The Pharmaceutics and Compounding Laboratory
Accuracy in Measurements


Hypodermic Syringes

Hypodermic syringes come in a variety of sizes ranging from 0.5 ml (calibrated 0.01 increments) to 60 ml (calibrated in 2 ml increments). Syringes may be used to deliver a wide range of liquid volumes with a high degree of accuracy. They are especially useful for measuring and delivering viscous liquids.

Hypodermic Syringe    Hypodermic Syringe

The table below indicates that measurements made with syringes are more accurate and precise than those made with graduated cylinders. Besides being easy to operate, these syringes are unbreakable and economical. They are applicable in other experiments as long as the reagents do not react with the chemicals used to manufacture the syringes.

Volume of Water Delivered by Graduate Cylinder and Plastic Syringe
Actual Volume Delivered
Nominal Volume (mL) 10-mL Graduated Cylinder 10-mL Plastic Syringeb
1.0 0.94 .03a 1.01 .02b
5.0 4.94 .04 4.98 .03
10.0 9.75 .03 9.95 .02
10.0 - 9.98 .02

aStandard deviations were obtained from five trials, except for the last entry where five different syringes were used with one trial each.
bWith Luer-Lok tip, manufactured by Becton-Dickinson and Co., Rutherford, NJ.

Oral Syringes

Oral syringes are also available as a device for accurately providing a dose of liquid medication to the patient. They are especially useful with children and elderly adults who frequently require nonstandard doses, and for whom accuracy of dose is most critical.

Oral Syringe

Measurement Techniques with Syringes

Anatomy of a Syringe

Fluids are pulled into the syringe by pulling back on the plunger. The tip of the cannula (needle) must be fully submerged in the fluid to prevent drawing air into the syringe.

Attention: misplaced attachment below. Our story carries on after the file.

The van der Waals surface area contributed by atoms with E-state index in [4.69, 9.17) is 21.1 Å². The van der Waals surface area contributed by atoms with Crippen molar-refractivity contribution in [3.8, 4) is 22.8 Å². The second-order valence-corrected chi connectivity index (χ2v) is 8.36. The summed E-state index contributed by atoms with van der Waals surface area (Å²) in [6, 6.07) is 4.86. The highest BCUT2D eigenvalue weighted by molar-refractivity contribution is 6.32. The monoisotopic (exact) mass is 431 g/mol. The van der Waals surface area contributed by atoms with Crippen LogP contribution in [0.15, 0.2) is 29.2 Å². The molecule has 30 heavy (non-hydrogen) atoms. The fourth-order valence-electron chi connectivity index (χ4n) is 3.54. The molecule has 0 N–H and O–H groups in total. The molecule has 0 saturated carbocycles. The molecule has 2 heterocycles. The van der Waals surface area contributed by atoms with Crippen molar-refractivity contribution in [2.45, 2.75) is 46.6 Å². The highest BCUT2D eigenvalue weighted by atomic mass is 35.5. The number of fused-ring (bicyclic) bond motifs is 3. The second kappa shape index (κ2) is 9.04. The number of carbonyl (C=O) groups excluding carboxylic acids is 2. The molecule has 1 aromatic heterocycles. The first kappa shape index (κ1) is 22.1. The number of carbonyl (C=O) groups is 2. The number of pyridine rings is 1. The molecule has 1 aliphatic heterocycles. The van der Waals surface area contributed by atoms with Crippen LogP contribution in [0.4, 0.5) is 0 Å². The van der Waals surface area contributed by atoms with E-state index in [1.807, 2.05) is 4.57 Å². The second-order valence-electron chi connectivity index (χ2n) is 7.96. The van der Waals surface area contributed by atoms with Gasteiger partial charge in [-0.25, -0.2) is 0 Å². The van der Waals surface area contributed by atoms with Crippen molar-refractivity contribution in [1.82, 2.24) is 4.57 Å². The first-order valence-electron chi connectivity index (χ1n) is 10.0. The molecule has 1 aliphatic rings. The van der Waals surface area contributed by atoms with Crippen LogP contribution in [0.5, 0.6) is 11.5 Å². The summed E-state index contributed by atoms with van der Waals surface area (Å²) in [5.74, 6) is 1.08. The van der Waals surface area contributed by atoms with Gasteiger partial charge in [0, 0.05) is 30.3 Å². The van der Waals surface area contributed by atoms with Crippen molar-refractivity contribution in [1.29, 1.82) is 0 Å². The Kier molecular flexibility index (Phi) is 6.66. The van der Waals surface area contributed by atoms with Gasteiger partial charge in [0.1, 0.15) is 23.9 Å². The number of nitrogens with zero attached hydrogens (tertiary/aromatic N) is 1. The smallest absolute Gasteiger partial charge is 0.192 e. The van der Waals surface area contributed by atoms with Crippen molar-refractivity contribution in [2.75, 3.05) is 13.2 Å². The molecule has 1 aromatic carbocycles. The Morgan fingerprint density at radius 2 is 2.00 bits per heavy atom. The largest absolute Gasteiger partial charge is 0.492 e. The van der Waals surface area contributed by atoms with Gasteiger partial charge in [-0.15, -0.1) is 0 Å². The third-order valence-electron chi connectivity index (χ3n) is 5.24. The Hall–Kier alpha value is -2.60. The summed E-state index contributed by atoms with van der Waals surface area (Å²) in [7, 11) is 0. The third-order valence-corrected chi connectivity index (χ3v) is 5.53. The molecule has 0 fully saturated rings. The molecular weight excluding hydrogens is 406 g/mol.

The tip of the plunger is covered by latex. The point at which the latex presses against the wall of the syringe barrel forms a line or guide that is lined up with graduation marks on the side of the barrel to determine the volume that will be delivered when the plunger is depressed.

Generally speaking, an excess of solution is drawn into the syringe so that any air bubbles may be expelled by holding the syringe cannula end up, tapping the air bubbles up into the hub, and depressing the plunger to expel the air. This ensures that the hub and cannula will be completely filled with solution and the volume of delivery will be accurate. Serious dosage errors can occur by failure to consider the volume of solution contained in the hub and cannula of the syringe.

Syringes come in a variety of sizes. Like graduates and pipets, they provide for the most accurate measurement when the capacity of the syringe equals or barely exceeds the volume to be delivered. Cannula sizes also vary, both in length and diameter. For the purpose of measuring viscous liquids, one would chose a syringe with a short, large diameter cannula OR remove the cannula altogether.